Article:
In its first eleven months, the machinery of change set in motion by the pis victory seemed unstoppable. Marches of the opposition, heated debates in the Sejm, interventions by the European Commission and the disapprobation of the European Parliament all failed to persuade the pis to modify its agenda. The machinery, however, experienced a major blockage caused by protests organized by women. In September 2016, two citizen-initiative draft abortion laws were submitted to the Polish Parliament. One of them, developed by Ordo Juris, an ultra-Catholic lawyers’ association, penalized all abortion and stipulated incarceration for women who had terminated a pregnancy. The other, developed by the Ratujmy kobiety [Saving women] coalition, sought to liberalize the existing Abortion Act by making socio-economic hardship a legitimate reason for abortion. Both draft laws aimed to abolish what has come to be known as the ‘abortion compromise’, an early-1990s bill that repealed the Communist-era right to abortion, in force in Poland since 1956, and prohibited terminations unless the mother’s life was threatened, the foetus was severely impaired or the pregnancy was the result of a criminal act. The Church had managed to accomplish this much without, however, finding the Act’s provisions fully satisfactory, and it continued to strive for an even stricter ban. The pis victory offered the chance to push for more since, of course, the party’s strong position was to a large extent the Church’s doing. At the same time, the pis’s reiterated electoral pledge was that each citizen-initiative draft law would be admitted to legislative procedures rather than being immediately dismissed, as had sometimes been the case before.
Yet when the day came for the Sejm’s vote, only the conservative draft law was sent for further processing while the liberal proposal was instantly discarded. The decision was pushed through by pis votes, but some of the other parties’ mps also supported the solution, which attests to the exceptional impact of the Catholic Church on politics in Poland. The Sejm’s decision triggered well-founded concerns that the right to abortion would be radically restricted. In response to this, a spontaneous wave of protest swept across the country, orchestrated by social media and supported by the Razem party. It reached its pinnacle on Monday 3 October, when thousands of women dressed in black took to the streets to voice their outrage against the changes being made and to demand that the existing law be liberalized (the action was fittingly dubbed Black Monday). It seems particularly poignant that the protest demonstrations were held not only in big cities, which have traditionally been rather hostile to the governing party, but also in several smaller towns whose populations are largely pis voters.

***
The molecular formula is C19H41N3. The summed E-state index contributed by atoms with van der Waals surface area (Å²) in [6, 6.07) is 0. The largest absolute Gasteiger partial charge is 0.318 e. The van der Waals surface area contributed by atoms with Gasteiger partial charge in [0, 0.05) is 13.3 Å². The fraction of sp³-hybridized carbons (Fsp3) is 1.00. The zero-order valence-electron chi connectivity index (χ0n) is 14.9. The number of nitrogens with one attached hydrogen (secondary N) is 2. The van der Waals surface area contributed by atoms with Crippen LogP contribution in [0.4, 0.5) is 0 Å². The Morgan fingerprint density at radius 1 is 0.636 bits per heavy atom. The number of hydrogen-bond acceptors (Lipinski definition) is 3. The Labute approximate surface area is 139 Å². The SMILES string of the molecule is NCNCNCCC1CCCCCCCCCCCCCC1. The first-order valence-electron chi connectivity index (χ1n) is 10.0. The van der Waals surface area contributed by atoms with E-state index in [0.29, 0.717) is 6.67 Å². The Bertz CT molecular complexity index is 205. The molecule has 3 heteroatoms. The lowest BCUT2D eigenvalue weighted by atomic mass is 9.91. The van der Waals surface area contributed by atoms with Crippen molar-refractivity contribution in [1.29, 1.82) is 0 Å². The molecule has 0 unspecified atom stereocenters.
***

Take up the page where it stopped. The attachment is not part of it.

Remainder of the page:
A few days later, the Sejm overwhelmingly dismissed the Ordo Juris abortion ban, with the majority of pismps voting against the proposal despite the support lent to it by the right and the Church. Of course, this may well have been a purely tactical decision, and the proposal may yet resurface in a slightly less drastic form. Be that as it may, the ruling party has suffered its first clear defeat. To estimate the long-term consequences of this situation now would be premature. Black Monday may not enter history as a breakthrough day, but it will certainly be remembered as a day of reflection, when the pis and the entire Polish right were forced to confront difficult questions. Answers are bound to come sooner or later . . .
3 October 2016
 The Polish Sejm, or lower chamber, is elected on a d’Hondt, multi-member, open-list system of proportional representation; Prawo i Sprawiedliwość [pis] won 235 of its 460 seats, with 38 per cent of the vote. The 100-seat Senate is elected on a first-past-the-post basis. pis was founded in 2001 by Lech and Jaroslaw Kaczynski, well-known figures of the Christian right. A former Justice Minister and Mayor of Warsaw, Lech Kaczynski served as President from 2005 until his death in the Smolensk air crash in 2010. The pis formed a minority government in 2005 and a governing majority, in coalition with far-right groups, in 2006 before being defeated by Donald Tusk’s Civic Platform in 2007. Tusk himself left Polish politics in 2014, his party’s ratings already in free fall, to become president of the European Council.